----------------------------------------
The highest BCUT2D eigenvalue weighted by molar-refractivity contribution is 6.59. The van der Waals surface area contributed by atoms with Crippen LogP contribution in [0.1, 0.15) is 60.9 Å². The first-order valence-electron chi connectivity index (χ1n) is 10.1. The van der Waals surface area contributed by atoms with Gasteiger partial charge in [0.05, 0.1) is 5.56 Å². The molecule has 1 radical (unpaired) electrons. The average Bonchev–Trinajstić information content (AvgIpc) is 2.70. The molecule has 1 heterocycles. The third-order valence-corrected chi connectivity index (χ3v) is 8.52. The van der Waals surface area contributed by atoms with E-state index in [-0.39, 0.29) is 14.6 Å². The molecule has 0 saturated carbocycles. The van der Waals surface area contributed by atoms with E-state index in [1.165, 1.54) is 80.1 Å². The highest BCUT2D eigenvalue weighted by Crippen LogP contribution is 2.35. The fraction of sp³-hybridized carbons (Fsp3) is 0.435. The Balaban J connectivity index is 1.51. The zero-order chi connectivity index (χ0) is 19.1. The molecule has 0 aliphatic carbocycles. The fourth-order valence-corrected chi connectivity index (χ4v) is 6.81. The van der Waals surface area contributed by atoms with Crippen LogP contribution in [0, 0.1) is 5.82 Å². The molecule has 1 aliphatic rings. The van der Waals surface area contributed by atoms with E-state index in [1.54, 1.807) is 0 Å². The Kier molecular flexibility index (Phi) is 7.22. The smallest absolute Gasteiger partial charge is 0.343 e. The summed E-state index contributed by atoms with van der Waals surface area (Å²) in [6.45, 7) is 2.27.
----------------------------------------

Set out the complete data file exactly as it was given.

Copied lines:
The highest BCUT2D eigenvalue weighted by molar-refractivity contribution is 6.59. The van der Waals surface area contributed by atoms with Crippen LogP contribution in [0.1, 0.15) is 60.9 Å². The first-order valence-electron chi connectivity index (χ1n) is 10.1. The van der Waals surface area contributed by atoms with Gasteiger partial charge in [0.05, 0.1) is 5.56 Å². The molecule has 1 radical (unpaired) electrons. The average Bonchev–Trinajstić information content (AvgIpc) is 2.70. The molecule has 1 heterocycles. The third-order valence-corrected chi connectivity index (χ3v) is 8.52. The van der Waals surface area contributed by atoms with E-state index in [-0.39, 0.29) is 14.6 Å². The molecule has 0 saturated carbocycles. The van der Waals surface area contributed by atoms with E-state index in [1.165, 1.54) is 80.1 Å². The highest BCUT2D eigenvalue weighted by Crippen LogP contribution is 2.35. The fraction of sp³-hybridized carbons (Fsp3) is 0.435. The Balaban J connectivity index is 1.51. The zero-order chi connectivity index (χ0) is 19.1. The molecule has 0 aliphatic carbocycles. The fourth-order valence-corrected chi connectivity index (χ4v) is 6.81. The van der Waals surface area contributed by atoms with Crippen LogP contribution in [0, 0.1) is 5.82 Å². The molecule has 1 aliphatic rings. The van der Waals surface area contributed by atoms with E-state index in [1.54, 1.807) is 0 Å². The Kier molecular flexibility index (Phi) is 7.22. The smallest absolute Gasteiger partial charge is 0.343 e. The summed E-state index contributed by atoms with van der Waals surface area (Å²) in [6.45, 7) is 2.27.